and the high school where he coached, should be allowed to continue to coach, i.e., his fitness to coach.
The fitness of a local high school boys' basketball coach, is a matter of public interest to all of the people
who received Defendant's emails. (See e.g., Hecimovich v. Encinal School Parent Teacher Organization,
supra, 203 Cal.App.4th at 468 [safety in youth sports, problem coaches/problem parents in youth sports,
are issues of public interest within the SLAPP law]; McGarry v. University of San Diego (2007) 154
Cal.App.4th 97, 64 Cal.Rptr.3d 467 [firing of college football coach is a matter of public interest].)
"Courts construe the anti-SLAPP statute broadly to protect the constitutional rights of petition and free
speech." (Lennar Homes of California, Inc. v. Stephens (2014) 232 Cal.App.4th 673, 679.) Defendant's
statements were concerning Plaintiff's qualifications as a coach even if the statements concerned
Plaintiff's conduct in connection with an entity legally separate from the school where he coached.
In summary, Defendant's emails are protected speech under Code of Civil Procedure section 425.16
subdivision (e).

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Step Two - Probability of Prevailing


Plaintiff has the burden of proving he can probably prevail on his claims. In making this determination
the court does not weigh the evidence but accepts as true all evidence favorable to the Plaintiff and
assesses the Defendant's evidence only to determine if it defeats the Plaintiff's claims as a matter of law.
(Hecimovich v. Encinal School Parent Teacher Organization, supra, 203 Cal.App.4th at 468-69.) "While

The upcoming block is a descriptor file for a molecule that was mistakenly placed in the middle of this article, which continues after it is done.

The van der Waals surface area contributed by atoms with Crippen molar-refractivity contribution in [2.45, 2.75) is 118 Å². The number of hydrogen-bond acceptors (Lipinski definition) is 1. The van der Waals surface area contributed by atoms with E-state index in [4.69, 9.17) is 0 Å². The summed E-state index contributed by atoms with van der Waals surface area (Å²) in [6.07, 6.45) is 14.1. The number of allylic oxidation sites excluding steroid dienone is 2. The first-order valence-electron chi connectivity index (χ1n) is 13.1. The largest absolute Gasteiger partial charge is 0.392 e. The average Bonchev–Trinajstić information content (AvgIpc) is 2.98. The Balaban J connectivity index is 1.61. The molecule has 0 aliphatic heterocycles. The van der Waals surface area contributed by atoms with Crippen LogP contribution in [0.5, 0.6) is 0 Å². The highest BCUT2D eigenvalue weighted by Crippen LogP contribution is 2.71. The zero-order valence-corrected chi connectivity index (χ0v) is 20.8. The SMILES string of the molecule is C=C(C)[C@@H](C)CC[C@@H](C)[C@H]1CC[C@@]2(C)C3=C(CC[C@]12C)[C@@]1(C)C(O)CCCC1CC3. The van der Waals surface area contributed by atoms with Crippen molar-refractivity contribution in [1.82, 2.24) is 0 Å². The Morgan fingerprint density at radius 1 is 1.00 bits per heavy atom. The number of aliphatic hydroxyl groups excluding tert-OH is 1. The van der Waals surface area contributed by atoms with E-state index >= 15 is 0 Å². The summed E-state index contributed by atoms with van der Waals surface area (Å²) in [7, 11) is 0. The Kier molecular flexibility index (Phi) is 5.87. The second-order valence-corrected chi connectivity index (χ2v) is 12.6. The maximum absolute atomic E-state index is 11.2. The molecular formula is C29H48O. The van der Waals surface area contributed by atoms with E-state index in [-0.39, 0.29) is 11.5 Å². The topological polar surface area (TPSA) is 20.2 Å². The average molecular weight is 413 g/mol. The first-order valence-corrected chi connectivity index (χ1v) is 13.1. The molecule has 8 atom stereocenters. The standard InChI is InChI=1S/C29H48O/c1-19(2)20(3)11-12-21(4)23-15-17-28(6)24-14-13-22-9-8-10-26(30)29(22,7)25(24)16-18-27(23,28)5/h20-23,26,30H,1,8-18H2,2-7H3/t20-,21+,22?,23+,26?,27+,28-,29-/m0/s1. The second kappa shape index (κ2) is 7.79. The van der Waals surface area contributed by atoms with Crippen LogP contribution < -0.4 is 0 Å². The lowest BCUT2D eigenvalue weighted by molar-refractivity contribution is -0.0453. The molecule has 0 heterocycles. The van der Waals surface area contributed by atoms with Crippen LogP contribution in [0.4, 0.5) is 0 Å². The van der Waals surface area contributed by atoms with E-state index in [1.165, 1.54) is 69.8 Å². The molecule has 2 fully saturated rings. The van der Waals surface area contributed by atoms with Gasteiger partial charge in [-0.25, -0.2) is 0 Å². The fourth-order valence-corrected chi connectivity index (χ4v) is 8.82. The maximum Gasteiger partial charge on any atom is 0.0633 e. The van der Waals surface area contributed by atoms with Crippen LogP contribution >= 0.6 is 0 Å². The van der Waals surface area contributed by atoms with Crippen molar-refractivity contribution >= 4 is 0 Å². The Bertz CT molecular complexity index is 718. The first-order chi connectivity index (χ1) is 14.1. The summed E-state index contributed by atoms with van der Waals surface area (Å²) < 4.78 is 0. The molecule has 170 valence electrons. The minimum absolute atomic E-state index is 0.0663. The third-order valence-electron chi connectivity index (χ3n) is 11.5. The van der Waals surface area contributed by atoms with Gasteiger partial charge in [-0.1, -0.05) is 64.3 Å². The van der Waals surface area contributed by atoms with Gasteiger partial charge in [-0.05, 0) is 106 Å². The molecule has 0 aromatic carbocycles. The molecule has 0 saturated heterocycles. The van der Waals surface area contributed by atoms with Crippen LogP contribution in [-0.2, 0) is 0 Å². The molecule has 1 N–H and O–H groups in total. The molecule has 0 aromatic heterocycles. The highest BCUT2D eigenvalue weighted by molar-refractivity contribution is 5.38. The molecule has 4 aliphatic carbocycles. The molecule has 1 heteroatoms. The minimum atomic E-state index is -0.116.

Plaintiff's burden may not be 'high,' he must demonstrate that his claim is legally sufficient. And he must
show that it is supported by a sufficient prima facie showing, one made with 'competent and admissible
evidence.' (Id. at 469 (internal citations omitted).)
"Libel is a false and unprivileged publication by writing, printing, picture, effigy, or other fixed
representation to the eye, which exposes any person to hatred, contempt, ridicule, or obloquy, or which
causes him to be shunned or avoided, or which has a tendency to injure him in his occupation." (Civ.
Code, 45 (emphasis added).)
Defendant asserts his emails are privileged under Civil Code section 47 subdivision (b) (sometimes
referred to as the "litigation privilege) which states: "A privileged publication or broadcast is one made:
...[] (3) in any other official proceeding authorized by law, or (4) in the initiation or course of any other
proceeding authorized by law. (Civ. Code, 47(b).) "If there is no dispute as to the operative facts, the
applicability of the litigation privilege is a question of law. Any doubt about whether the privilege applies
is resolved in favor of applying it." (Kashian v. Harriman (2002) 98 Cal.App.4th 892, 913 (citation
omitted).)